Return again, return again, return to the land of your soul
Return to who you are, return to what you are, return to where you are,
born and reborn again.
(Rabbi Shlomo Carlebach)
Mitch Albom speaks to me. Not directly - we've never met. But he speaks to me, and to many, many others too. He is a talented writer, and I have found his books to make some of the deepest experiences and questions about the meaning of life accessible in a way that helps me figure out what I want to say and how I want to say it. This year, my Yom Kippur sermon (which will be posted at our congregational website next week) is framed by excerpts from his new book, 'Have a Little Faith.' The book is actually on shelves on Tuesday, the day after Yom Kippur, but I received a pre-publication copy and, once again, Mitch Albom has written a book that deeply to speaks to me and, I'm sure, will speak to millions of others.
Nine years ago I read 'Tuesdays with Morrie.' As I looked through my High Holyday files, I found a creative service that I had compiled for Shabbat Shuvah, the Shabbat between Rosh Hashanah and Yom Kippur, weaving excerpts from that book with the prayers of the morning liturgy. One excerpt jumped off the page again; the words of Morrie Schwartz, z'l, as a meditation on the 10 days of return:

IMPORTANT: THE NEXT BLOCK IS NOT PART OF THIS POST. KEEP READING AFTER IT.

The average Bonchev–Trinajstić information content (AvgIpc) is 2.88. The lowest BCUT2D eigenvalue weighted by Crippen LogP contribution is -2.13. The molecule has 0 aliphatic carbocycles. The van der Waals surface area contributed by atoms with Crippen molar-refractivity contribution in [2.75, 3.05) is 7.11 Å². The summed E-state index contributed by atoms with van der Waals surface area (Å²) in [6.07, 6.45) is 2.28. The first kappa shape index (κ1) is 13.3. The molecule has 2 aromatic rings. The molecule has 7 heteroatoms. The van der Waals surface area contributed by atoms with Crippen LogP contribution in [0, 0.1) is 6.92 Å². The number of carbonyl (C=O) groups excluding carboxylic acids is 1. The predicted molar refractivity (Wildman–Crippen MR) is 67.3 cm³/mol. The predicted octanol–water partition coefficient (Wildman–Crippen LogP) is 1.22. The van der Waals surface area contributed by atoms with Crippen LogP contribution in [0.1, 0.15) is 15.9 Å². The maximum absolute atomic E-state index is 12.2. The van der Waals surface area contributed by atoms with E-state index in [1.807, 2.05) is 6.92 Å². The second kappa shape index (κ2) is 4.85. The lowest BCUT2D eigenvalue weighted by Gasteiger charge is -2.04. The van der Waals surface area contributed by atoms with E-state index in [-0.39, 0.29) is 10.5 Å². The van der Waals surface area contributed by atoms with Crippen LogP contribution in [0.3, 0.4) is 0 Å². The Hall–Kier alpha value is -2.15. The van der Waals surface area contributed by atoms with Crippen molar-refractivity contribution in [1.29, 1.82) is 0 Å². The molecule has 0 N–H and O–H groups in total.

"The truth is, Mitch," he said, "once you learn how to die, you learn how live." ... Did you think much about death before you got sick, I asked. "No." Morrie smiled. "I was like everyone else. I once told a friend of mine, in a moment of exuberance, 'I'm gonna be the healthiest old man you ever met!'" ... Like I said, no one really believes they're going to die." But everyone knows someone who has died, I said. Why is it so hard to think about dying? "Because," Morrie continued, "most of us all walk around as if we're sleepwalking. We really don't experience the world fully, because we're half-asleep, doing things we automatically think we have to do."
On Rosh Hashanah, the shofar sounded: Wake up, you sleepers! Are we living each day, awake to the realization that the blessing of this moment might not be tomorrow? Are we driving along the highway of our lives in automatic, or are we noticing the scenery, the people we encounter along the way, taking time to explore the side streets and the neighborhoods as we journey on? Have we returned, and tuned in to our innermost essence, who we really are?
"Be compassionate," Morrie whispered. "And take responsibility for each other. If we only learned those lessons, this world would be so much better a place." He took a breath, then added his mantra: "Love each other or die."
Shabbat Shalom, v'gmar tov - a good fast
Rabbi Rachel Gurevitz